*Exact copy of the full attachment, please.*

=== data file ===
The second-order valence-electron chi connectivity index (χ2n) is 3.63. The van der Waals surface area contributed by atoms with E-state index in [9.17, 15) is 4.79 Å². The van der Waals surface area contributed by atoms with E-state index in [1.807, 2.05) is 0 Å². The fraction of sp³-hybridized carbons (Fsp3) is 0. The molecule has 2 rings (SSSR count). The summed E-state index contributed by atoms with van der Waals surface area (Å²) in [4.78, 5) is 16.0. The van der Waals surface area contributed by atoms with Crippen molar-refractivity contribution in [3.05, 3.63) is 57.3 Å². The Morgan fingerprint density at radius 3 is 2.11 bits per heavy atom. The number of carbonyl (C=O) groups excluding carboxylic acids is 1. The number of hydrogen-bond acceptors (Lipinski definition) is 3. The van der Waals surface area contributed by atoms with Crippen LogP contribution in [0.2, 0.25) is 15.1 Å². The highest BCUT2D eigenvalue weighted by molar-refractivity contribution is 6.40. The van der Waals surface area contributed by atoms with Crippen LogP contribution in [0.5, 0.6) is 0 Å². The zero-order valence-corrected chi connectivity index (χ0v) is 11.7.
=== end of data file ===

The second-order valence-electron chi connectivity index (χ2n) is 3.63. The van der Waals surface area contributed by atoms with E-state index in [9.17, 15) is 4.79 Å². The van der Waals surface area contributed by atoms with E-state index in [1.807, 2.05) is 0 Å². The fraction of sp³-hybridized carbons (Fsp3) is 0. The molecule has 2 rings (SSSR count). The summed E-state index contributed by atoms with van der Waals surface area (Å²) in [4.78, 5) is 16.0. The van der Waals surface area contributed by atoms with Crippen molar-refractivity contribution in [3.05, 3.63) is 57.3 Å². The Morgan fingerprint density at radius 3 is 2.11 bits per heavy atom. The number of carbonyl (C=O) groups excluding carboxylic acids is 1. The number of hydrogen-bond acceptors (Lipinski definition) is 3. The van der Waals surface area contributed by atoms with Crippen LogP contribution in [0.2, 0.25) is 15.1 Å². The highest BCUT2D eigenvalue weighted by molar-refractivity contribution is 6.40. The van der Waals surface area contributed by atoms with Crippen LogP contribution in [0.5, 0.6) is 0 Å². The zero-order valence-corrected chi connectivity index (χ0v) is 11.7.